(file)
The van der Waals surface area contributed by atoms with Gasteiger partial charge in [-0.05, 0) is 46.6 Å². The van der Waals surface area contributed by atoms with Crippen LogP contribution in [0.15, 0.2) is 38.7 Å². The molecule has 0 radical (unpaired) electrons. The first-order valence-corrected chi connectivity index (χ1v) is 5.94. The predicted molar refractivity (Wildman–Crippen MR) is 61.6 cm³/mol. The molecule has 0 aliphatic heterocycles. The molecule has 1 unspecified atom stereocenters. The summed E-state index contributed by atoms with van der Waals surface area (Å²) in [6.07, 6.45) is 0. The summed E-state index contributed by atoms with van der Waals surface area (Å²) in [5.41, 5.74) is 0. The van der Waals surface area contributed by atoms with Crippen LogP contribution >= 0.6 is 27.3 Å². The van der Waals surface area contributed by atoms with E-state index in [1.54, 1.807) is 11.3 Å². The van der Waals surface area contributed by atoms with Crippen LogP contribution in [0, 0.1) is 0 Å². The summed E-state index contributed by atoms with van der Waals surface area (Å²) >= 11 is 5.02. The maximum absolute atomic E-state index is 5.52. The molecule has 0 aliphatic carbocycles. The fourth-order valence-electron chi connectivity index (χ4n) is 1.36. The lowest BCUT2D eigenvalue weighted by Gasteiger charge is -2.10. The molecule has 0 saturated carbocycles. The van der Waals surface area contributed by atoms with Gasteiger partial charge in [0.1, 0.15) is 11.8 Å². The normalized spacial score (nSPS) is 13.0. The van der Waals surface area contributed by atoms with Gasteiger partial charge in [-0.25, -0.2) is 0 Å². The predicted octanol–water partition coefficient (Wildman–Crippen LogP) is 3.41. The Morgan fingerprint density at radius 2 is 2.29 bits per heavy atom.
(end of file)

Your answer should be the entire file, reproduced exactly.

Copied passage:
The van der Waals surface area contributed by atoms with Gasteiger partial charge in [-0.05, 0) is 46.6 Å². The van der Waals surface area contributed by atoms with Crippen LogP contribution in [0.15, 0.2) is 38.7 Å². The molecule has 0 radical (unpaired) electrons. The first-order valence-corrected chi connectivity index (χ1v) is 5.94. The predicted molar refractivity (Wildman–Crippen MR) is 61.6 cm³/mol. The molecule has 0 aliphatic heterocycles. The molecule has 1 unspecified atom stereocenters. The summed E-state index contributed by atoms with van der Waals surface area (Å²) in [6.07, 6.45) is 0. The summed E-state index contributed by atoms with van der Waals surface area (Å²) in [5.41, 5.74) is 0. The van der Waals surface area contributed by atoms with Crippen LogP contribution >= 0.6 is 27.3 Å². The van der Waals surface area contributed by atoms with E-state index in [1.54, 1.807) is 11.3 Å². The van der Waals surface area contributed by atoms with Crippen LogP contribution in [0, 0.1) is 0 Å². The summed E-state index contributed by atoms with van der Waals surface area (Å²) >= 11 is 5.02. The maximum absolute atomic E-state index is 5.52. The molecule has 0 aliphatic carbocycles. The fourth-order valence-electron chi connectivity index (χ4n) is 1.36. The lowest BCUT2D eigenvalue weighted by Gasteiger charge is -2.10. The molecule has 0 saturated carbocycles. The van der Waals surface area contributed by atoms with Gasteiger partial charge in [0.1, 0.15) is 11.8 Å². The normalized spacial score (nSPS) is 13.0. The van der Waals surface area contributed by atoms with Gasteiger partial charge in [-0.25, -0.2) is 0 Å². The predicted octanol–water partition coefficient (Wildman–Crippen LogP) is 3.41. The Morgan fingerprint density at radius 2 is 2.29 bits per heavy atom.